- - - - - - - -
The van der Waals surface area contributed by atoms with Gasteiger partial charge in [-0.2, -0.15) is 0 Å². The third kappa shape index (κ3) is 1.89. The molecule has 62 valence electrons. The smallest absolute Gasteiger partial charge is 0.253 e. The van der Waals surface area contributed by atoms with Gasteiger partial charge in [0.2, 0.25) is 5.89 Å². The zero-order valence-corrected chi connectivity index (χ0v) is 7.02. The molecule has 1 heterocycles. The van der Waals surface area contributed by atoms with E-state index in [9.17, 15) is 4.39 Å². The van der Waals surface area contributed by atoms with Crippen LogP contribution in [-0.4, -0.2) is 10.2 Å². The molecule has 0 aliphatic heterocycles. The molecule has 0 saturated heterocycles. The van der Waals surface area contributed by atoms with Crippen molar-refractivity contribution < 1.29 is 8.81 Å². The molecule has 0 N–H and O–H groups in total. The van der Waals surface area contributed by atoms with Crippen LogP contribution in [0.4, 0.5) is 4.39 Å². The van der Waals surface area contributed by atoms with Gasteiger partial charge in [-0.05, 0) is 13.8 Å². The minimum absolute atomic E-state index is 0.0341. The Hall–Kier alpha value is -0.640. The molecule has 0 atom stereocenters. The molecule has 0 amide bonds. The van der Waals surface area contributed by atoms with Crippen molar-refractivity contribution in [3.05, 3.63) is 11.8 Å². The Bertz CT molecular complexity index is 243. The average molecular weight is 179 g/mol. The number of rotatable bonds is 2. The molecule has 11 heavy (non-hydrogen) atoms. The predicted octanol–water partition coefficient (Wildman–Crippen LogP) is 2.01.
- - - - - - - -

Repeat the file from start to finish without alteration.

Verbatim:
The van der Waals surface area contributed by atoms with Gasteiger partial charge in [-0.2, -0.15) is 0 Å². The third kappa shape index (κ3) is 1.89. The molecule has 62 valence electrons. The smallest absolute Gasteiger partial charge is 0.253 e. The van der Waals surface area contributed by atoms with Gasteiger partial charge in [0.2, 0.25) is 5.89 Å². The zero-order valence-corrected chi connectivity index (χ0v) is 7.02. The molecule has 1 heterocycles. The van der Waals surface area contributed by atoms with E-state index in [9.17, 15) is 4.39 Å². The van der Waals surface area contributed by atoms with Crippen LogP contribution in [-0.4, -0.2) is 10.2 Å². The molecule has 0 aliphatic heterocycles. The molecule has 0 saturated heterocycles. The van der Waals surface area contributed by atoms with Crippen molar-refractivity contribution < 1.29 is 8.81 Å². The molecule has 0 N–H and O–H groups in total. The van der Waals surface area contributed by atoms with Crippen LogP contribution in [0.4, 0.5) is 4.39 Å². The van der Waals surface area contributed by atoms with Gasteiger partial charge in [-0.05, 0) is 13.8 Å². The minimum absolute atomic E-state index is 0.0341. The Hall–Kier alpha value is -0.640. The molecule has 0 atom stereocenters. The molecule has 0 amide bonds. The van der Waals surface area contributed by atoms with Crippen molar-refractivity contribution in [3.05, 3.63) is 11.8 Å². The Bertz CT molecular complexity index is 243. The average molecular weight is 179 g/mol. The number of rotatable bonds is 2. The molecule has 11 heavy (non-hydrogen) atoms. The predicted octanol–water partition coefficient (Wildman–Crippen LogP) is 2.01.